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Researcher: Unchartered Waters Probed as 'Malaria' of the Fish World Studied

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QUEENSLAND, Australia -- A University of Queensland researcher is charting the unknown waters of a disease that has been dubbed the “malaria” of the fish world.

A parasite which lives in the blood of coral reef fish is being investigated by School of Integrative Biology PhD student Lynda Curtis.

“The research is the first study to investigate the effect of blood parasites on the health of coral reef fishes,” Ms Curtis said.

The parasites are thought to be spread between fish via the bite from a gnathiid isopod, the blood-sucking marine equivalent of the mosquito.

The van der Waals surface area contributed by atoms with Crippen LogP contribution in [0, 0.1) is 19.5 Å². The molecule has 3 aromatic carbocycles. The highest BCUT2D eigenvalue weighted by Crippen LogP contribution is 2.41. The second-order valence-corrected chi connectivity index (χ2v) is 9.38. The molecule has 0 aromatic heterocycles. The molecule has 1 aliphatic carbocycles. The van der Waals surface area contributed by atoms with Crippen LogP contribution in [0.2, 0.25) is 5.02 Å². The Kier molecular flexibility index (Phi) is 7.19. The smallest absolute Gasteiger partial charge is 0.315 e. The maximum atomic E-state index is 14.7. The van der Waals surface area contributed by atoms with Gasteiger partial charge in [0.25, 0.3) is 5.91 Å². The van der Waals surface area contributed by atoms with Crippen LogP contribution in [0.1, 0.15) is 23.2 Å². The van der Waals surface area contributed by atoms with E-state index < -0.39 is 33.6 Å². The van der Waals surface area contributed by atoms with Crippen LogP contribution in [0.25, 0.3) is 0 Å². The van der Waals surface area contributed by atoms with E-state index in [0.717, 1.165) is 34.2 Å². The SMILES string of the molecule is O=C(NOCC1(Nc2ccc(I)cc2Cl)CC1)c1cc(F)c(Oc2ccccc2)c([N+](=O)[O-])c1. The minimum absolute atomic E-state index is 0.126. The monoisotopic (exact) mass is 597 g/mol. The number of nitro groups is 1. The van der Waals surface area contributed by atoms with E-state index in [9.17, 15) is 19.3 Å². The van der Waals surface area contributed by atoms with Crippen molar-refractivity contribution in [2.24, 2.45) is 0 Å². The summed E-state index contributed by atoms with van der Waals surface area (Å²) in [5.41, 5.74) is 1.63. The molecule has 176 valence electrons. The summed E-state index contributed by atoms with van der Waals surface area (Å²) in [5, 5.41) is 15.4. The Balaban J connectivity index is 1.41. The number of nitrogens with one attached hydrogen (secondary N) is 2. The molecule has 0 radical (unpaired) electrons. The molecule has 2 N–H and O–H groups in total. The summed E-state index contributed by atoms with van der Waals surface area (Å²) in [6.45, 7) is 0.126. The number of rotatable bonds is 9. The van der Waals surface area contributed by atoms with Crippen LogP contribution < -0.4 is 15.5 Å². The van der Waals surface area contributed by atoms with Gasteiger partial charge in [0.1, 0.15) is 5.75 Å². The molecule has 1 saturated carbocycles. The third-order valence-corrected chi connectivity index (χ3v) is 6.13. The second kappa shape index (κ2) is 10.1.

“We still don't know what affect this has on fish health,” she said.

“But we do know that preliminary surveys have found the parasites present in a wide variety of fish species that are dominant on the Great Barrier Reef, including surgeonfish, triggerfish, parrotfish, pufferfish and rock cod.

“The role these blood parasites may play in coral reef fish communities is therefore likely to be significant.”

Ms Curtis received the inaugural Ian Potter Doctoral Fellowship from the Australian Museum in 2006, which will allow her to do more intensive field work at the Lizard Island Research Station in Far North Queensland.

She was also recently awarded $13,000 from the Seaworld Research and Rescue Foundation, which will enable her to extend the geographical extent of her study. Ms Curtis's project forms part of a larger study funded by the Australian Research Council.

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